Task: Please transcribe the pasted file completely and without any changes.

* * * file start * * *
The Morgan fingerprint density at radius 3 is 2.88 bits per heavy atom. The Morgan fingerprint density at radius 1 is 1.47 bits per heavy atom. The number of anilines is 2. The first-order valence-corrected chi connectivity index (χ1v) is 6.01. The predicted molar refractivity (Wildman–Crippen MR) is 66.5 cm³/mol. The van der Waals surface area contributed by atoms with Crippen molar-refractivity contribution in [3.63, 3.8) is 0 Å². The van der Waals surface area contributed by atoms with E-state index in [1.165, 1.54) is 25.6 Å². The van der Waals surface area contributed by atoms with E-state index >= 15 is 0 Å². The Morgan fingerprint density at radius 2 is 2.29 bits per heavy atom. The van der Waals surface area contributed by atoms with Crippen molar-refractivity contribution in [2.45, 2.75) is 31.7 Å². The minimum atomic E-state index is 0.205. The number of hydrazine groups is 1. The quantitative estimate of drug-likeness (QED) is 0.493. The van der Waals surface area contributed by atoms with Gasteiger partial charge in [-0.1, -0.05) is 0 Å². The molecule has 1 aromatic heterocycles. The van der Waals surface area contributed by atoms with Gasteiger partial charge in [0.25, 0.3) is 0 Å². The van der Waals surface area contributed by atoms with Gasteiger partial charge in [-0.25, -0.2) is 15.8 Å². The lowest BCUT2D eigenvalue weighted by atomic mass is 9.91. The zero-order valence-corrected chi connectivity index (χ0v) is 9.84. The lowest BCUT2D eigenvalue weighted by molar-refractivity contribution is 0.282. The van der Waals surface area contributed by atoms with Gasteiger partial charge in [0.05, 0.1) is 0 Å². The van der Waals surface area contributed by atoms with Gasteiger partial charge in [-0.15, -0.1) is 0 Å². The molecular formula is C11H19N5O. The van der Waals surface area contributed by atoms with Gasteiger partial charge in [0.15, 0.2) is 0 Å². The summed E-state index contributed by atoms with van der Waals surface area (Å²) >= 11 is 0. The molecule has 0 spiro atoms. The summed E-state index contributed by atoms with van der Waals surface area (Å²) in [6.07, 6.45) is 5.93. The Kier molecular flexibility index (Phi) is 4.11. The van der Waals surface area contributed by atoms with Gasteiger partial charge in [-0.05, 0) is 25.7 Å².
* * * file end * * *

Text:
The Morgan fingerprint density at radius 3 is 2.88 bits per heavy atom. The Morgan fingerprint density at radius 1 is 1.47 bits per heavy atom. The number of anilines is 2. The first-order valence-corrected chi connectivity index (χ1v) is 6.01. The predicted molar refractivity (Wildman–Crippen MR) is 66.5 cm³/mol. The van der Waals surface area contributed by atoms with Crippen molar-refractivity contribution in [3.63, 3.8) is 0 Å². The van der Waals surface area contributed by atoms with E-state index in [1.165, 1.54) is 25.6 Å². The van der Waals surface area contributed by atoms with E-state index >= 15 is 0 Å². The Morgan fingerprint density at radius 2 is 2.29 bits per heavy atom. The van der Waals surface area contributed by atoms with Crippen molar-refractivity contribution in [2.45, 2.75) is 31.7 Å². The minimum atomic E-state index is 0.205. The number of hydrazine groups is 1. The quantitative estimate of drug-likeness (QED) is 0.493. The van der Waals surface area contributed by atoms with Gasteiger partial charge in [-0.1, -0.05) is 0 Å². The molecule has 1 aromatic heterocycles. The van der Waals surface area contributed by atoms with Gasteiger partial charge in [0.25, 0.3) is 0 Å². The van der Waals surface area contributed by atoms with Gasteiger partial charge in [-0.25, -0.2) is 15.8 Å². The lowest BCUT2D eigenvalue weighted by atomic mass is 9.91. The zero-order valence-corrected chi connectivity index (χ0v) is 9.84. The lowest BCUT2D eigenvalue weighted by molar-refractivity contribution is 0.282. The van der Waals surface area contributed by atoms with Gasteiger partial charge in [0.05, 0.1) is 0 Å². The van der Waals surface area contributed by atoms with Gasteiger partial charge in [-0.15, -0.1) is 0 Å². The molecular formula is C11H19N5O. The van der Waals surface area contributed by atoms with Gasteiger partial charge in [0.15, 0.2) is 0 Å². The summed E-state index contributed by atoms with van der Waals surface area (Å²) >= 11 is 0. The molecule has 0 spiro atoms. The summed E-state index contributed by atoms with van der Waals surface area (Å²) in [6.07, 6.45) is 5.93. The Kier molecular flexibility index (Phi) is 4.11. The van der Waals surface area contributed by atoms with Gasteiger partial charge in [-0.05, 0) is 25.7 Å².